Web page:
Strasbourg is home to the European Parliament, where I and my wife and a large number of her professional peers were once trapped on one of the most horrific tours any of us had ever been on. Our guide did not speak English as well as he thought he did, and also he fancied himself quite the expert on European affairs. So, after a brief walk around the building, he brought us to one of the parliament’s conference rooms to sit down, and then he proceeded to lecture us for about 45 minutes on such issues facing the E.U. as Turkey and the former Yugloslavia republics.
Finally, he opened it up for questions, and you could hear people groan when someone raised his hand. This person asked, “What about Russia?” Our guide thought for a moment, then responded, “Well, the problem with Russia is it’s sooooo beeeeeeeg.” The crowd burst into laughter, which forced our guide to laugh, mainly because I don’t think he understood what was so funny, but didn’t want to feel left out.
Afterwards, we all went out to eat and, more specifically, to drink, and I almost killed myself trying to match the Finns in our group drink to drink. Otherwise, I absolutely love visiting Strasbourg and was thrilled to have another chance.
We began our day trip by visiting the European Court of Human Rights, located near the European Parliament. Our guide was the court’s head librarian Nora Binder, assisted by the deputy librarian Genevieve Woods.
The court is a part of the Council of Europe, which was founded in 1949 to protect human rights in post-World War II Europe. The European Convention on Human Rights was ratified by 12 countries in 1950, and has been enforced since 1953.
The court was created in 1959 to hear cases involving torture and the inhumane treatment of prisoners. The most common complaint to the court is the denial of the right to a fair hearing. The vast number of cases brought to the court are brought by individuals, but not all applications to the court will be heard. Anyone living in a country that have ratified the convention can petition the court. An application must be submitted within six months of the final hearing on one’s case in one’s home country, and all other legal options must be exhausted first. Events that occurred before a particular country ratified the convention are not covered.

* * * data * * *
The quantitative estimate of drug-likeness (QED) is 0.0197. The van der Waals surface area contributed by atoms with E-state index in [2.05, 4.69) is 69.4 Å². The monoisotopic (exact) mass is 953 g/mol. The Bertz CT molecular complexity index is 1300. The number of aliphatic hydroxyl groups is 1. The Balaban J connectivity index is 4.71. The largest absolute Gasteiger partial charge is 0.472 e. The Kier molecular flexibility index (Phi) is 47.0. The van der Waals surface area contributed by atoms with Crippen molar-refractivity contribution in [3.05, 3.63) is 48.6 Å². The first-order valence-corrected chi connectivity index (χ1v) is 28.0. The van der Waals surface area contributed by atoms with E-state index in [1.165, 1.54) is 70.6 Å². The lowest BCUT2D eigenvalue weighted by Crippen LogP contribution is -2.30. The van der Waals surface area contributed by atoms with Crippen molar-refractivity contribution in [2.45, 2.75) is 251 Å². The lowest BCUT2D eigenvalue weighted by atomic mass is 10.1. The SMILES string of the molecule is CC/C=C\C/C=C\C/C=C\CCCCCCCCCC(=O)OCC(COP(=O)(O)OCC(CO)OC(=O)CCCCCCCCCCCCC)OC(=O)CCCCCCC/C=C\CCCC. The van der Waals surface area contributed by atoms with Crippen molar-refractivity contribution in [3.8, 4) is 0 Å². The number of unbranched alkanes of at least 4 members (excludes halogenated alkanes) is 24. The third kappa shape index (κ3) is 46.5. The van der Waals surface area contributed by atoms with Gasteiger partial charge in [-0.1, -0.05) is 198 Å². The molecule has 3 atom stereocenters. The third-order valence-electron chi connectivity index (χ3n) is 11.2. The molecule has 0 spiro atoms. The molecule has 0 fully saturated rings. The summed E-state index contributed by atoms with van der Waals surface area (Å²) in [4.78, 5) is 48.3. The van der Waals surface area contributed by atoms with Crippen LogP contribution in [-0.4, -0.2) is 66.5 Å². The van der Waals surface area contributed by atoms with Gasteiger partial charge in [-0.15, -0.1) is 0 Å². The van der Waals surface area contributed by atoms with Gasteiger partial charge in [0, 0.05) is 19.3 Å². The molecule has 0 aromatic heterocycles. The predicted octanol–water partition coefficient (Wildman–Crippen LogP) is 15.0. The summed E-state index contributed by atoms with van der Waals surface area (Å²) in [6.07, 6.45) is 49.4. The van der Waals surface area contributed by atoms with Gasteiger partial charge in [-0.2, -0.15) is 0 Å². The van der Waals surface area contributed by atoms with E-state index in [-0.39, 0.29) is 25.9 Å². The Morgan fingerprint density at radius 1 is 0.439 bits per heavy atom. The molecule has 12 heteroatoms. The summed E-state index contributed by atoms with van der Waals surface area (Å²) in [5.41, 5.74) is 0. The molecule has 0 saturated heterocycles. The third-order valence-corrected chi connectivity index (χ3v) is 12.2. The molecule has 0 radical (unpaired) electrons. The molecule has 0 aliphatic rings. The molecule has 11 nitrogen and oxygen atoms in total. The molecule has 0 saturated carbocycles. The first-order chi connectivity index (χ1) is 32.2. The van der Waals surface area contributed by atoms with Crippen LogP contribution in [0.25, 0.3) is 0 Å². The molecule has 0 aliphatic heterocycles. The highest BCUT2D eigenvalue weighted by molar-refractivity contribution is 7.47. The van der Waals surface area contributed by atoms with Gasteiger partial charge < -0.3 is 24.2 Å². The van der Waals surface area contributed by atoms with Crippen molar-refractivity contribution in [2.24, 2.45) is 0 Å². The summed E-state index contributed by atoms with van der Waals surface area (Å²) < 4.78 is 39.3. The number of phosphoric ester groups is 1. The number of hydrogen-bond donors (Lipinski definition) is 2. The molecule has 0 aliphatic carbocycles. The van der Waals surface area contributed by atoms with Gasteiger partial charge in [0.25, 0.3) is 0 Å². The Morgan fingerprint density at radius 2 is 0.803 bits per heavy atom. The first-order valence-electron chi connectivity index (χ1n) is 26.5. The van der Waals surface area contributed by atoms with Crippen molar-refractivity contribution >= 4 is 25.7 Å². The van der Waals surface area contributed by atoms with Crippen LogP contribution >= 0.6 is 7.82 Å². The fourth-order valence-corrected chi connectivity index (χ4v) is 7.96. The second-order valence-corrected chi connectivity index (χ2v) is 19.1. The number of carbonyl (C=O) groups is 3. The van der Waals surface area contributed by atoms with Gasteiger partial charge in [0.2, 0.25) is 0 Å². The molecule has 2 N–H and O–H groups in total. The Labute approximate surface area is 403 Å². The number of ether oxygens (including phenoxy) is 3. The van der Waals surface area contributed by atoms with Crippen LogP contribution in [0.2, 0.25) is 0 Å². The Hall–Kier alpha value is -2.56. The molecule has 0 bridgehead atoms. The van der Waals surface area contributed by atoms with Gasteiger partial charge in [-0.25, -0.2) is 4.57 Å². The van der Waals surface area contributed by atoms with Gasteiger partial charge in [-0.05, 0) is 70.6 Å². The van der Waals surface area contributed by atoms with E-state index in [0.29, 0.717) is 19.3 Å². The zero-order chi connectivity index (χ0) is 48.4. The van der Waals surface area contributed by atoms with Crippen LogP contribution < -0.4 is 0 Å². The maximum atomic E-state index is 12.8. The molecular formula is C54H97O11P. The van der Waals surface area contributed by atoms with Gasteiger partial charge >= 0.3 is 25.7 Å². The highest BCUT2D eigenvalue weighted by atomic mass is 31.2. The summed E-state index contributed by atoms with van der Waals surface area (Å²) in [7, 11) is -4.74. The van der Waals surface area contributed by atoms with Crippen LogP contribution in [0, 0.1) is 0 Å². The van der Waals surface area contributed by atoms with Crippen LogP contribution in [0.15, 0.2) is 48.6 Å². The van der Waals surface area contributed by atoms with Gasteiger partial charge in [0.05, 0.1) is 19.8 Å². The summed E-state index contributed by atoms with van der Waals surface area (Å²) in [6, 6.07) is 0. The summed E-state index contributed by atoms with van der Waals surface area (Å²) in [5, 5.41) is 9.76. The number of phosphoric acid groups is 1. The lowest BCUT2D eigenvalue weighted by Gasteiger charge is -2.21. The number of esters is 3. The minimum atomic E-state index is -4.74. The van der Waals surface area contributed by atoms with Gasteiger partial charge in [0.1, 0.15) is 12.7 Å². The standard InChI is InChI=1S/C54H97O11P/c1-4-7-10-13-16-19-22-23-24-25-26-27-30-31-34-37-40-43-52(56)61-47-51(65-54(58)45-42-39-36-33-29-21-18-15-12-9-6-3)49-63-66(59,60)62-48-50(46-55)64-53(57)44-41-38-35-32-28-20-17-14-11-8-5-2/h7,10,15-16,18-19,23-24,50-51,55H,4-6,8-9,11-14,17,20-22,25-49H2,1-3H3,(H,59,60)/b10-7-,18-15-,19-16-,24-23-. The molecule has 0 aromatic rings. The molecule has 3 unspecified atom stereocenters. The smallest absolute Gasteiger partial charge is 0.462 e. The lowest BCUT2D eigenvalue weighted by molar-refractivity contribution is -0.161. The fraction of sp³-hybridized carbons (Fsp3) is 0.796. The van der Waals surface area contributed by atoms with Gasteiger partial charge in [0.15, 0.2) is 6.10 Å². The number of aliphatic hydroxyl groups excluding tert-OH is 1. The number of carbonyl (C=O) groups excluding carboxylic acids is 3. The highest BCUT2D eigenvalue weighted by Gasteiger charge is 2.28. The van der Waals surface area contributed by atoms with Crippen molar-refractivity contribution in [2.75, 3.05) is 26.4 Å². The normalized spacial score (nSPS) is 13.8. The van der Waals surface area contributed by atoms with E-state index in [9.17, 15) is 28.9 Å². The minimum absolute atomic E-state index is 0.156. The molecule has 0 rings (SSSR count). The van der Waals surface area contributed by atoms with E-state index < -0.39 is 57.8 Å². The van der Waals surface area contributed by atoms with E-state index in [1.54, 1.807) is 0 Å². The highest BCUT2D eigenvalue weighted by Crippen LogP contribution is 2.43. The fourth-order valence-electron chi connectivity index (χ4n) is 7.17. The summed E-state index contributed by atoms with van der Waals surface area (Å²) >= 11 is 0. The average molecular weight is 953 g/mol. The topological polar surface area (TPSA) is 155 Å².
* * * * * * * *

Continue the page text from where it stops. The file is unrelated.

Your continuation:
Judgments are binding for any country that has ratified the convention, and these countries sometimes need to pass new legislation to prevent future offenses. A committee of ministers from the Council of Europe enforces judgments, and expulsion from the council is the ultimate punishment for violations.
HUDOC is the council’s database of judgments. The court defines the keywords utilized in the cases, while a committee of attorneys determine the importance of each case. A case can be rated from one to three, with one being a key, precedent setting case. The importance rating does not change.
Using the database can be a bit tricky because of how cases are translated. Cases are available in both French and English and even something as simple as a person’s name can require different spellings depending on the language.
HUDOC is updated daily, as soon after a judgment is rendered as possible. It has cases going back to the 1970s, but older cases are currently being retroactively added to the databases, with cases rated one being scanned in first. Earlier cases can be purchased through the court’s archive, who will scan in and email them to requesters. HUDOC documents are admissible in court.